Install Parental Notification App on Your Child’s Device

Even with parental controls and screen time restrictions, your kids may still get into some hairy situations this summer. While part of it is just growing up, you’ll want to make sure that you’re there to help if they need you. Bark is a great family tool, and can help prompt important discussions about the things your kids are getting into on the internet.

Bark helps keep kids safe online, and by extension, in real life. It monitors text messages, emails, YouTube, and over two dozen social media platforms for signs of potential issues like cyberbullying, online predators, adult content, depression, acts of violence, and suicidal ideation. Bark will alert busy parents when issues arise, saving you time and providing peace of mind. Use cybersafetycop in the promo code when you sign up to get 15% your subscription.

Filter the Internet in Your Home

Use a reliable content filter on the Internet coming and going from your home. I recommend using OpenDNS. It is free for families to use. Your router may already have content filtering built into it. Make sure you are using something. Not only will you block inappropriate adult material from reaching your child’s device, but it will also block malicious websites that can infect your devices with viruses or malware.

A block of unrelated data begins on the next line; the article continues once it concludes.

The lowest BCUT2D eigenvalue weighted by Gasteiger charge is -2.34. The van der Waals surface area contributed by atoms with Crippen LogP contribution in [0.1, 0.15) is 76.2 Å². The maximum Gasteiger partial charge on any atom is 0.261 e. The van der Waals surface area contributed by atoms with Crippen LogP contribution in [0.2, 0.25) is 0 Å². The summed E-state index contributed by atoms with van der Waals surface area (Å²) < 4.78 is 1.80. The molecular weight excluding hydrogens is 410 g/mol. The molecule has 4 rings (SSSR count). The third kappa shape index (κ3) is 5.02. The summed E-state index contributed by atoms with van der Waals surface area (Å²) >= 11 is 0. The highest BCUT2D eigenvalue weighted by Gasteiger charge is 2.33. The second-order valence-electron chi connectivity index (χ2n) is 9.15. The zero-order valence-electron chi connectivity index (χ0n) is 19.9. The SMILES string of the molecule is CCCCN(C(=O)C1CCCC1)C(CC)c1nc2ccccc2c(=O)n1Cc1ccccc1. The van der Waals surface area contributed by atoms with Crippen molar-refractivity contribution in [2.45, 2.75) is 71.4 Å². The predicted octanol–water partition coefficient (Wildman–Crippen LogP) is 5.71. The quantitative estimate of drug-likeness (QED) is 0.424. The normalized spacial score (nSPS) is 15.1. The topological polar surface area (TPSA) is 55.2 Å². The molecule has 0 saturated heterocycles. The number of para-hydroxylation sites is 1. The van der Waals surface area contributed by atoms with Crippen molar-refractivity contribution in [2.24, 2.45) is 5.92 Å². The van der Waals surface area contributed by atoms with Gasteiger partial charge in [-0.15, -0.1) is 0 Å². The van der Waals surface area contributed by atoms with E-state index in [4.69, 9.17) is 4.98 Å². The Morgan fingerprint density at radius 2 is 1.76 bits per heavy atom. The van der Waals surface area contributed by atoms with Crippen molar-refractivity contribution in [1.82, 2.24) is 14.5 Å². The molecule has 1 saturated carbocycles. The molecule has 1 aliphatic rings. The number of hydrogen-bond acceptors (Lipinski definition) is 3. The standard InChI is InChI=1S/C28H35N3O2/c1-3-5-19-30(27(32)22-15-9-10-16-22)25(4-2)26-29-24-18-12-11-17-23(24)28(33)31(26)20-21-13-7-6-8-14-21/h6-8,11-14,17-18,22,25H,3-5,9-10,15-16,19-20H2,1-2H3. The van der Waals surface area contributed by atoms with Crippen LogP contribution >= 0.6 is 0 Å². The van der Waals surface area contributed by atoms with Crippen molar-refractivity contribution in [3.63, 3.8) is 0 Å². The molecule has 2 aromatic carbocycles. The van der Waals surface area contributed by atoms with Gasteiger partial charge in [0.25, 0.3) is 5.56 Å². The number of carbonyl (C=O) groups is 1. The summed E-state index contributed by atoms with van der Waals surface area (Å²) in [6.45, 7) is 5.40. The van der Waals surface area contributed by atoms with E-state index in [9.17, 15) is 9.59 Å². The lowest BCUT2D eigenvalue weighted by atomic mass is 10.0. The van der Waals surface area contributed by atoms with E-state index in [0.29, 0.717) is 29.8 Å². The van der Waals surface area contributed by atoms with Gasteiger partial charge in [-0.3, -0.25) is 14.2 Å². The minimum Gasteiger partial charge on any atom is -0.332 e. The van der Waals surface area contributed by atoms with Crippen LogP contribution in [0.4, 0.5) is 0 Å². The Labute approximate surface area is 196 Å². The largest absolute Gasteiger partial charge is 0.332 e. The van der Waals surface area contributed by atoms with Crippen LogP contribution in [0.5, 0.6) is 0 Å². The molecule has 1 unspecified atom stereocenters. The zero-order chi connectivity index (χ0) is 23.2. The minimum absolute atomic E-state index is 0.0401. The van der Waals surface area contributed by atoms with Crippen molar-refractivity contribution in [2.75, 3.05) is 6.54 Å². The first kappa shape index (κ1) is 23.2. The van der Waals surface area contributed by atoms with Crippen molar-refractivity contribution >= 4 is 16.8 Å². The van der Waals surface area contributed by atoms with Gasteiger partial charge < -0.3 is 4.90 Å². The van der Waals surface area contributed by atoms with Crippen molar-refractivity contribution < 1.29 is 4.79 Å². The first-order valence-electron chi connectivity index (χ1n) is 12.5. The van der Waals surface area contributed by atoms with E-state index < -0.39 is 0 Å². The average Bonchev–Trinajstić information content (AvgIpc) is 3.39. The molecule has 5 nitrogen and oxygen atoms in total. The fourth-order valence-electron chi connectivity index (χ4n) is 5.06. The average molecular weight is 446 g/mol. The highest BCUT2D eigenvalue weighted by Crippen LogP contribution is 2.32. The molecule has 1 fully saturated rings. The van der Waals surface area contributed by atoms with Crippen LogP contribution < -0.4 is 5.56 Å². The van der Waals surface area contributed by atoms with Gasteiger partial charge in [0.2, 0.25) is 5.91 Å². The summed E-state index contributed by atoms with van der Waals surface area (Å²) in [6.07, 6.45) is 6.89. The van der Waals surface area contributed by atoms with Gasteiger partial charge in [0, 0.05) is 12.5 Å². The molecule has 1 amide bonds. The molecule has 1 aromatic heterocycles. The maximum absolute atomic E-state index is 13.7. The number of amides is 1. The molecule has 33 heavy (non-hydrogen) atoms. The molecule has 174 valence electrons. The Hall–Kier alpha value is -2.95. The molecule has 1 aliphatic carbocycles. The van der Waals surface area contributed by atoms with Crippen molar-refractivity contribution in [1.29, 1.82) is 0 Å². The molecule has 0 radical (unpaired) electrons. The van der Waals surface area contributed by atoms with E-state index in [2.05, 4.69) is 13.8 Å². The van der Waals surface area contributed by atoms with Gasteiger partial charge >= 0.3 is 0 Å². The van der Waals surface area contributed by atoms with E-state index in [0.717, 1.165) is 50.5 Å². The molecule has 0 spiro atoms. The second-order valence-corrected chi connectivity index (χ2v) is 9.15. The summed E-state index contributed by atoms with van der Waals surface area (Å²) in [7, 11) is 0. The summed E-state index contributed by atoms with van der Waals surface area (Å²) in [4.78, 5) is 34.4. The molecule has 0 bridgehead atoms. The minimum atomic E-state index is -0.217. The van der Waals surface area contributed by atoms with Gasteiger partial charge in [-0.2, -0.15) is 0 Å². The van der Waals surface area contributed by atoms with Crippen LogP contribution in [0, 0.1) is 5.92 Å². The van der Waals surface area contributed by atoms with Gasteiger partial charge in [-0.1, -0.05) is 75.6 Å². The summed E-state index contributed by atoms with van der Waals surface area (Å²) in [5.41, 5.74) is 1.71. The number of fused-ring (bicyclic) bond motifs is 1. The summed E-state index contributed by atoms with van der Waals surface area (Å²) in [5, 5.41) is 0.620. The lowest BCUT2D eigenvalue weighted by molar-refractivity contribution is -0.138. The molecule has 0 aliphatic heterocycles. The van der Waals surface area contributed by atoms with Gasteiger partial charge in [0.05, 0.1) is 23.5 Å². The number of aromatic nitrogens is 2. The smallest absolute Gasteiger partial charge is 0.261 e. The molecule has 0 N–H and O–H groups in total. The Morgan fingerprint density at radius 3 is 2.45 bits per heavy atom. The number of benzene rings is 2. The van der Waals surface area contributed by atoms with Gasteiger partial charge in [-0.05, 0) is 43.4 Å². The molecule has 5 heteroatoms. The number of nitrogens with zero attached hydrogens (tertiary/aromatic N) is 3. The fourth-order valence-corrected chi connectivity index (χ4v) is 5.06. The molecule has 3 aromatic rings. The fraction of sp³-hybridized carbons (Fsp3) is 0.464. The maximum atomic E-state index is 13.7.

Recruit Other Parents in Your Network to be Cyber Safety Conscious

When you are talking to your child about Internet safety and supervising their online activity, you are not only making your child safe, but you are also making every child in their social network safer. What if the parents of your child’s online friends were also supervising their online activity? Your child now has an additional layer of safety. This is one of the times the saying, “It takes a village to raise a child” is true. You can recruit and educate parents by:

  • Like, comment, and share articles from on your Facebook page.
  • Share the free Cyber Safety Cop newsletter with your friends. Invite them to subscribe too.

Be Well!

The Cyber Safety Cop team wishes you, your family, and friends peace in an uncertain time. All of the members of the CSC team are parents of school aged children, do we understand the hardship and anxiety all these rapid changes are causing. Be well!

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About the Author

Clayton Cranford
Clayton Cranford is a retired Sergeant from Orange County Sheriff's Department in California and owner of Total Safety Solutions LLC. Clayton is one of the nation’s leading law enforcement educators on social media, child safety, and behavioral threat assessments. Clayton is the author of the definitive book on cyber safety for families, “Parenting in the Digital World.” Clayton has more than 20 years of teaching experience and was awarded the 2015 National Bullying Prevention Award from the School Safety Advocacy Council, and the 2015 American Legion Medal of Merit. Clayton was a member of the County's Behavioral Threat Assessment Team, Crisis Negotiation Team, School Resource Officer program, and Juvenile Bureau.